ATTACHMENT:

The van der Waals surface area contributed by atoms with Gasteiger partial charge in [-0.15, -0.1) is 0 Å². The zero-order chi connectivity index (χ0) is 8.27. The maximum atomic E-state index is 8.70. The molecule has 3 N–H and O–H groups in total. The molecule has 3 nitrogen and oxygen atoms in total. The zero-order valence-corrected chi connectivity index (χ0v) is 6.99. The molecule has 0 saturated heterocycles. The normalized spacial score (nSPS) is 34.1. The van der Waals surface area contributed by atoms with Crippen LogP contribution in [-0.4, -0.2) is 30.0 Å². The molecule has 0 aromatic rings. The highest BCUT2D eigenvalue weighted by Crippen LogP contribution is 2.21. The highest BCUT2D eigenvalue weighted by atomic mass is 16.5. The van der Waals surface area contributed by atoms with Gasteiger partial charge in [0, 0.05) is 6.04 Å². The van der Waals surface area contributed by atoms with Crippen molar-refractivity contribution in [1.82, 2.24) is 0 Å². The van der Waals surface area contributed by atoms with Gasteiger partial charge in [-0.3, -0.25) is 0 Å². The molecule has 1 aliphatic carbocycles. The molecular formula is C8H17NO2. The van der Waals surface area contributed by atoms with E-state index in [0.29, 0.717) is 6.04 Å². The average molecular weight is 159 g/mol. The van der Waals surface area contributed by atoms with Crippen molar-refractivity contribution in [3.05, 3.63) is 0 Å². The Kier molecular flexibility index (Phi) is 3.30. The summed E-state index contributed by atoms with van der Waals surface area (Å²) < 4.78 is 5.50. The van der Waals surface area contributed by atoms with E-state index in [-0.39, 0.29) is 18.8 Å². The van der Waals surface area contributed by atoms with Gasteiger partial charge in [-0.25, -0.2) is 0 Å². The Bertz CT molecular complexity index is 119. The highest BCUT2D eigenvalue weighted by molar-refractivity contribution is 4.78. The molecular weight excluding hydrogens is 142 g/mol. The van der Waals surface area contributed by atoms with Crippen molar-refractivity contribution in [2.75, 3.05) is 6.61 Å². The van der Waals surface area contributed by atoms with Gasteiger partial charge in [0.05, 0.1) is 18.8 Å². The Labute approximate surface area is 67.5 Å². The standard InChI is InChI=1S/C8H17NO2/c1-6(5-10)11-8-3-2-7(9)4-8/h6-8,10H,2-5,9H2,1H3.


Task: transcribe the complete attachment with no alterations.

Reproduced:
The van der Waals surface area contributed by atoms with Gasteiger partial charge in [-0.15, -0.1) is 0 Å². The zero-order chi connectivity index (χ0) is 8.27. The maximum atomic E-state index is 8.70. The molecule has 3 N–H and O–H groups in total. The molecule has 3 nitrogen and oxygen atoms in total. The zero-order valence-corrected chi connectivity index (χ0v) is 6.99. The molecule has 0 saturated heterocycles. The normalized spacial score (nSPS) is 34.1. The van der Waals surface area contributed by atoms with Crippen LogP contribution in [-0.4, -0.2) is 30.0 Å². The molecule has 0 aromatic rings. The highest BCUT2D eigenvalue weighted by Crippen LogP contribution is 2.21. The highest BCUT2D eigenvalue weighted by atomic mass is 16.5. The van der Waals surface area contributed by atoms with Gasteiger partial charge in [0, 0.05) is 6.04 Å². The van der Waals surface area contributed by atoms with Crippen molar-refractivity contribution in [1.82, 2.24) is 0 Å². The van der Waals surface area contributed by atoms with Gasteiger partial charge in [-0.3, -0.25) is 0 Å². The molecule has 1 aliphatic carbocycles. The molecular formula is C8H17NO2. The van der Waals surface area contributed by atoms with E-state index in [0.29, 0.717) is 6.04 Å². The average molecular weight is 159 g/mol. The van der Waals surface area contributed by atoms with Crippen molar-refractivity contribution in [3.05, 3.63) is 0 Å². The Kier molecular flexibility index (Phi) is 3.30. The summed E-state index contributed by atoms with van der Waals surface area (Å²) < 4.78 is 5.50. The van der Waals surface area contributed by atoms with E-state index in [-0.39, 0.29) is 18.8 Å². The van der Waals surface area contributed by atoms with Gasteiger partial charge in [-0.25, -0.2) is 0 Å². The Bertz CT molecular complexity index is 119. The highest BCUT2D eigenvalue weighted by molar-refractivity contribution is 4.78. The molecular weight excluding hydrogens is 142 g/mol. The van der Waals surface area contributed by atoms with Crippen molar-refractivity contribution in [2.75, 3.05) is 6.61 Å². The van der Waals surface area contributed by atoms with Gasteiger partial charge in [0.05, 0.1) is 18.8 Å². The Labute approximate surface area is 67.5 Å². The standard InChI is InChI=1S/C8H17NO2/c1-6(5-10)11-8-3-2-7(9)4-8/h6-8,10H,2-5,9H2,1H3.